I’ve learned that I absolutely love doing this. It’s inspired me to see the world in a completely different light, to slow down and look around. There’s something lovely about capturing the small moments that would otherwise go unnoticed. It’s making art out of the everyday.

I’ve also learned my own limits. It was easy for me to go full-speed ahead, blasting into shooting, editing, blogging, all in one day because I was excited about the session. But in terms of endurance, that’s just not possible for me. What’s more, sometimes a little distance from a session helps me to look at it in from a fresher perspective.

One of the toughest things has been sacrificing all my free income (which wasn’t much to begin with) towards the little things you might otherwise never think of – lots of CF cards, another external hard drive, website costs, lens rental, etc. This is one reason many photographers can’t afford to shoot free sessions, and it was definitely a hardship I took on knowing that it would be tough. I’m glad I did, but I look forward to the days when I can start putting the money I make back into my business and, eventually (most likely awhile away!) make enough that I can pay myself.

Which leads me to the subject of equipment. I thank my lucky stars that I had some wonderful people to talk to about what to buy in the beginning, because I am really happy that I didn’t place much stock in having everything under the sun before I started shooting. Can you shoot a wedding with the set-up I have? Not well, especially when you factor in backups. But having only my 35 1.4 on a daily basis has impressed upon me that most of the changes and improvements I see have nothing to do with equipment. Of course it was really exciting to move up to a full-frame camera, and if you handed me a kit lenses now that I feel the 35 is an extension of myself, I would probably not be pleased. But most of my major “aha” moments came with only things I was doing – the way I look at light, the way I see things through the viewfinder, even basic metering preferences, learning to shoot consistently – have come with no changes in equipment or editing.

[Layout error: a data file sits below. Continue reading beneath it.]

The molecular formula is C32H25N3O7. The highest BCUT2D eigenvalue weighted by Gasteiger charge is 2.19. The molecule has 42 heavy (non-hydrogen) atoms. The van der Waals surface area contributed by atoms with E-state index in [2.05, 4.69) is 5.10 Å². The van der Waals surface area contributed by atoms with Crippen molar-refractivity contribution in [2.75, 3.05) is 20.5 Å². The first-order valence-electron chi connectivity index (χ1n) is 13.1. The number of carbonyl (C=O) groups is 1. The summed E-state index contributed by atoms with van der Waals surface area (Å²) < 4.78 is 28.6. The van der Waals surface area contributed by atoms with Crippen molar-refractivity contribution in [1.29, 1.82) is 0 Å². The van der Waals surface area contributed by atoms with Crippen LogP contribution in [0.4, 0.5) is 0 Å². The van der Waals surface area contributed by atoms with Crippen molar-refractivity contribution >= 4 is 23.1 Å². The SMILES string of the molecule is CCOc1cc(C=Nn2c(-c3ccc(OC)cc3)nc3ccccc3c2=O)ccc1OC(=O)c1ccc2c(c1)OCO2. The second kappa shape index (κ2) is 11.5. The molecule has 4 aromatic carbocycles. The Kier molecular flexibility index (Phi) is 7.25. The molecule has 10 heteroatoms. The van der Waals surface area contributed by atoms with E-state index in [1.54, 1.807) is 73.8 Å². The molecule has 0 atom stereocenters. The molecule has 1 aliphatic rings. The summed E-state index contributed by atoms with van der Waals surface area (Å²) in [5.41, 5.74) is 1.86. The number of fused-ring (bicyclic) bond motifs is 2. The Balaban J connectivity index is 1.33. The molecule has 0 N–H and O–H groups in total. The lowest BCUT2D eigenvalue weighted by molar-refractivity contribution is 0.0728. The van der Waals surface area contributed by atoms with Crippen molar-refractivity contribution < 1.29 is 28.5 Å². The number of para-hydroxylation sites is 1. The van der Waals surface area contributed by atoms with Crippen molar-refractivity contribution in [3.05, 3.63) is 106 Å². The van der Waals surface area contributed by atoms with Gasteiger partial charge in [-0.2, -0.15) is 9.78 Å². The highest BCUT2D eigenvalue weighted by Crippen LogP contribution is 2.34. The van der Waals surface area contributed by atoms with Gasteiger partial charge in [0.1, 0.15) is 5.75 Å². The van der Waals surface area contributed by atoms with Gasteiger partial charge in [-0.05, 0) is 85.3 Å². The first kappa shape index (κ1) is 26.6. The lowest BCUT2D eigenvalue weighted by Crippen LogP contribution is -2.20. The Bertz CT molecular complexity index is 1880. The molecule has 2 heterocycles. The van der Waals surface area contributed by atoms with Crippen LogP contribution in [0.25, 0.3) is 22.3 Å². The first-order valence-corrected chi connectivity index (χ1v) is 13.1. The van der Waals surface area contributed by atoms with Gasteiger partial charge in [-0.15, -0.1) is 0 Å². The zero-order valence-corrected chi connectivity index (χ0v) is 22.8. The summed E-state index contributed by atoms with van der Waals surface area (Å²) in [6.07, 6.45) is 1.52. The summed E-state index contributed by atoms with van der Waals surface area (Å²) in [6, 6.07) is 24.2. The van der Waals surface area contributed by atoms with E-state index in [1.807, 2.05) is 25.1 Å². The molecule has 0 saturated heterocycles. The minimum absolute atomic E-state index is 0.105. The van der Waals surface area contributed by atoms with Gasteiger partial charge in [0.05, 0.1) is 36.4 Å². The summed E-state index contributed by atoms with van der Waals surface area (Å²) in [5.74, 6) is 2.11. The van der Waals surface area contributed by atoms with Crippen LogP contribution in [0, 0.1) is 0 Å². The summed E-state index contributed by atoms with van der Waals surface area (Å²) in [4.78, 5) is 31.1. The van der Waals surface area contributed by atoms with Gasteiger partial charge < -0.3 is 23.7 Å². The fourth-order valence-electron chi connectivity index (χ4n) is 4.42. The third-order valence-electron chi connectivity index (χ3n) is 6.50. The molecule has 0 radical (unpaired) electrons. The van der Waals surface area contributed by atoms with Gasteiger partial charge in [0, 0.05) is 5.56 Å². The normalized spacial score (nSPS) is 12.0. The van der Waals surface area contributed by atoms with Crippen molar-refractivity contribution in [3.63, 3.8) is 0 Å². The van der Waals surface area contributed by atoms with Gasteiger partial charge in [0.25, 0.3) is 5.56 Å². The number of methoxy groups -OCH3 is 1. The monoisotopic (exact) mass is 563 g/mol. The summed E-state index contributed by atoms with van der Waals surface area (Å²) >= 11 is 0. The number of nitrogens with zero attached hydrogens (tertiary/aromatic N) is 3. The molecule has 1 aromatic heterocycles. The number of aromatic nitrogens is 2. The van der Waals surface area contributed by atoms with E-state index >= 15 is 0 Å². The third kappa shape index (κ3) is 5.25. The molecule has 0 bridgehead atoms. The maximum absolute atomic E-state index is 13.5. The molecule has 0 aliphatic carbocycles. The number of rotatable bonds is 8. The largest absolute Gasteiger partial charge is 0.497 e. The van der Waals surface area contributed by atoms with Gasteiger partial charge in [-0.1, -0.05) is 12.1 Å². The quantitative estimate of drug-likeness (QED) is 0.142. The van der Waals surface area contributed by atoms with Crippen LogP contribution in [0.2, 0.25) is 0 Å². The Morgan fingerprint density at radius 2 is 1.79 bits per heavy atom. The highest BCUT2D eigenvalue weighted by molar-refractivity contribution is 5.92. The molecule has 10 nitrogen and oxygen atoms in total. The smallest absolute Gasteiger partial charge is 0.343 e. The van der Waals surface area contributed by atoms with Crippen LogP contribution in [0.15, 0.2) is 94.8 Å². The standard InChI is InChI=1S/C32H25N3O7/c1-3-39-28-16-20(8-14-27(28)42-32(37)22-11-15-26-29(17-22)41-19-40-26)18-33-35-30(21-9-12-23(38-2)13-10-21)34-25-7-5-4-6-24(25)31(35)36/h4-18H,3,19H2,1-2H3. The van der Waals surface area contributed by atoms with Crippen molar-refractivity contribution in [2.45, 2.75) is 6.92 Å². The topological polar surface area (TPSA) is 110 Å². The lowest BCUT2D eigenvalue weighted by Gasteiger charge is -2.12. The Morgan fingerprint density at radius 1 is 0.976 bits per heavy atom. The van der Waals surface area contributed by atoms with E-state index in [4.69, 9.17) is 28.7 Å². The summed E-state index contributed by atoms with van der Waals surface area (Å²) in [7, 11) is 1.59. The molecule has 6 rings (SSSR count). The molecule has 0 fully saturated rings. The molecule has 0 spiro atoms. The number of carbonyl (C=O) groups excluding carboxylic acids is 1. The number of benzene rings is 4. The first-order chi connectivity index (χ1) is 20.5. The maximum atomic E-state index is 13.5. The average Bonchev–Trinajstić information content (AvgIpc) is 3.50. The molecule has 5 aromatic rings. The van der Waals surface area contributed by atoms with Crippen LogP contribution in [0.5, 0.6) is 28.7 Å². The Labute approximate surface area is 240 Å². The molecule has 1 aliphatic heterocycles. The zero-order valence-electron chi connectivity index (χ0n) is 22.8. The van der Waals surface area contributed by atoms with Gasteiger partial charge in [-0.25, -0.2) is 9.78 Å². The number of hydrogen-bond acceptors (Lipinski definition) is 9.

So where do I go from here? I’m really excited for my upcoming sessions, I’m in the process of becoming official (taxes, ugh!) and while I still have my pricing set low to build my portfolio, I’ll hopefully be making enough that I can invest what I make back into building a better business.

I want to extend a big thank you to the blogging community for all the help and networking along the way – I’m consistently amazed at how generous all of you are, and I couldn’t have done it without you. And to all my clients, you’re the best! Thank you for giving me the chance to work with you. It’s truly been one of the best experiences of my life.

Currently coveting.

4 May

Isabel Marant from Stuart & Wright

Valentino flats from Net-A-Porter

My love letter to the city.

2 May

I don’t usually like to use quotes in blog posts, but this one is too perfect to pass up:

“and if there is a deep reluctance on the part of the true city dweller to leave his cramped quarters for the physically more benign environment of a suburb – even a model garden suburb! – his instincts are usually justified: in its various and many-sided life, in its very opportunities for social disharmony and conflict, the city creates drama; the suburb lacks it.” – Lewis Mumford